The nuclear age begins with the Second World War, 50 years after this historic event, two new cities have risen from the atomic ashes of this catastrophic war. In one of these cities, Chernobyl, ten years after the nuclear explosion, entire populations have been abandoned around the destroyed reactor, to escape the contaminated water and food produced in the once-rich soil.
In the same period since World War II, most tropical forests were destroyed. A dramatic decline in plant and animal species was found. Anthropologists recorded a global catastrophe so enormous that it will probably not be surpassed throughout history.
There is still a question as to human survival beyond the global spread of Chernobyl vaporized plutonium. This relates not only to an elemental plastic tag, but also to genetic effects, which are much more difficult to test. Genetic defects, cancer, leukemia, and fertility problems will be likely consequences.
The variety of impacts on the immune system are also difficult to predict. However, the nuclear industry safely assumes that the public will not associate illness with contamination. Many continue to say that the 31 people who died fighting the fire at Chernobyl were the only victims of radiation. Fourteen years ago, the inhabitants of Ukraine, especially those north of kyiv, the capital of this former Soviet republic, began to experience the unimaginable: a reactor at the Chernobyl nuclear plant exploded.
The disaster, the result of human error, happened so quickly that there was no time to avoid it or run from danger. The Soviet authorities were slow to react and warn the population about the risks. The most common birth-defects in animals are the absence of one or more extremities, deformation of the skull or spine, absence of eyes, overgrowth of the eyelids, lack of hair, exposed internal organs, or absence of an anus.
The visits of various commissions have not yet resulted in any final conclusion or evaluation of these animal deformities. the question remains, “What will happen tomorrow?” As a step toward an assessment of the effects of the radio-ecological situation on living creatures, Belarusian scientists have studied specimens of plants and wild animals within the contaminated zone and compared their physiology and behavior with those on control specimens in special experimental areas outside the 30- km Zone.
The genetic effects of radiation on the chromatin apparatus of plants were revealed in a study of the frequency of mitotic anomalies in the seedlings of various types of barley rye and wheat grown at an experimental station in the Khoiniki region. It was established that different strains reacted differently to radioactive contamination.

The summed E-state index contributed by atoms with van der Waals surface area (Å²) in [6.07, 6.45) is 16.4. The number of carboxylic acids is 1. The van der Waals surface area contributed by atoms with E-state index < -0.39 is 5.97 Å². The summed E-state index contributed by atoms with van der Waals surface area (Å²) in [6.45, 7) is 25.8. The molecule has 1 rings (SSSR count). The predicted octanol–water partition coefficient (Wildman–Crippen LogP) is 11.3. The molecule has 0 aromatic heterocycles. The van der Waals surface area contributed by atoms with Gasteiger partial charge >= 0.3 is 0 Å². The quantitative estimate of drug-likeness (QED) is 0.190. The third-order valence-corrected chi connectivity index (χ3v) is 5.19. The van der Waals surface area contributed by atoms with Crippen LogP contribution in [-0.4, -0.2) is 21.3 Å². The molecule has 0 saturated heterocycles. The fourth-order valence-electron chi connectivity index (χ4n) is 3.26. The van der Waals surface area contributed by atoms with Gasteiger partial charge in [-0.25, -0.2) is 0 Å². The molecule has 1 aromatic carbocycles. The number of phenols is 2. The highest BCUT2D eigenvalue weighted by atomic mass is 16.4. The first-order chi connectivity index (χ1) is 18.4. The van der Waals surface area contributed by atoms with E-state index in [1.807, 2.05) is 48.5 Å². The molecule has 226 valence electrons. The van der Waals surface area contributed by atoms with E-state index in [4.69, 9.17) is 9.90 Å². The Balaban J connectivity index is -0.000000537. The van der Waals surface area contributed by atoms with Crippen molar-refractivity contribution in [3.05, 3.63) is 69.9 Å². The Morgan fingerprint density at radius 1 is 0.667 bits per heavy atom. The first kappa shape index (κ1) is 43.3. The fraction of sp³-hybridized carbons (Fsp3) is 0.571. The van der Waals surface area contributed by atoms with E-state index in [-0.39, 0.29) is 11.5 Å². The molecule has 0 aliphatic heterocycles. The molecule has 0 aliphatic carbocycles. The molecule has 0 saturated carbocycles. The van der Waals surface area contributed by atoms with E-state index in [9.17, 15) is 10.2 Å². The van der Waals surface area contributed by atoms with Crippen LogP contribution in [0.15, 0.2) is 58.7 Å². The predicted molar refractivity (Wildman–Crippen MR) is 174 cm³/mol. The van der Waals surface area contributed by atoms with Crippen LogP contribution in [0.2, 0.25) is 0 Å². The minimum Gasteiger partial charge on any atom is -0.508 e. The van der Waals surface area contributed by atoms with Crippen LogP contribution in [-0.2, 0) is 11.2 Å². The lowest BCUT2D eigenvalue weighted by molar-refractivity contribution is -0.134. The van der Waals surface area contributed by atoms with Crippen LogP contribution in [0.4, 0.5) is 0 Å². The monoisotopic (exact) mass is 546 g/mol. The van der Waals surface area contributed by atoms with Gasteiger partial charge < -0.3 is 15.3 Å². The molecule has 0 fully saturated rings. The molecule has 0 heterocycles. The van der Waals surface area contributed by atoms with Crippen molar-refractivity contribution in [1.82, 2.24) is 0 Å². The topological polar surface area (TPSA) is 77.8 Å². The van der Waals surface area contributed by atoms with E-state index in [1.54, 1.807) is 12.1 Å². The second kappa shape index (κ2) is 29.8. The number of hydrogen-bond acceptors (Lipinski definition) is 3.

The cesium-134/7 content of rye and wheat grains grown in Khoiniki was an order of magnitude higher than that of grain grown in Minsk province, while there was little difference in the case of barley. An analysis of chromosomal aberrations year by year has shown that the frequency of mitotic anomalies in plants grown in the contaminated zone in 1987 was little different from the frequency observed in ecologically clean areas. In 1988, however, in all types of plants under observation there was a noticeable rise in the frequency
of chromosomal aberrations. Signs of degeneration and destruction have also been noted in the pancreas, leading to increased permeability of the blood vessels, leucocyte infiltration, changes in the vessel walls, and the abnormal growth of connective tissue. At the same time, the immune system has been significantly damaged, as is shown by a change in the number of differentiated B-lymphocytes in the bone marrow, the reduction of polyferation, the differentiation and migration of T-lymphocytes, a disequilibrium of the proportions among thymocytes, etc.
Damage to the structure and function of the membranes of the lymphocytes is evident, as is damage to the peripheral hormonal action machanisms and to the system of peroxide oxidation of lipids, along with an increased level of wasteproducts in the blood and an accompanying drop in the activity of the antioxidant systems. There are marked changes in the function of the cell genome, etc.
We challenge the “nuclear professionals” to stand on equal ground with the victims. The victims are very much alone, and much of the public is looking the other way. Getting Americans to look at Chernobyl requires awareness of the emotional impact including denial. The need to be impartial often renders people aloof. A climate of insensitivity is fed by competition while the cold cutting edge works best with a forced sense of well-being, while the balance of truth is undermined by accusations of false fears.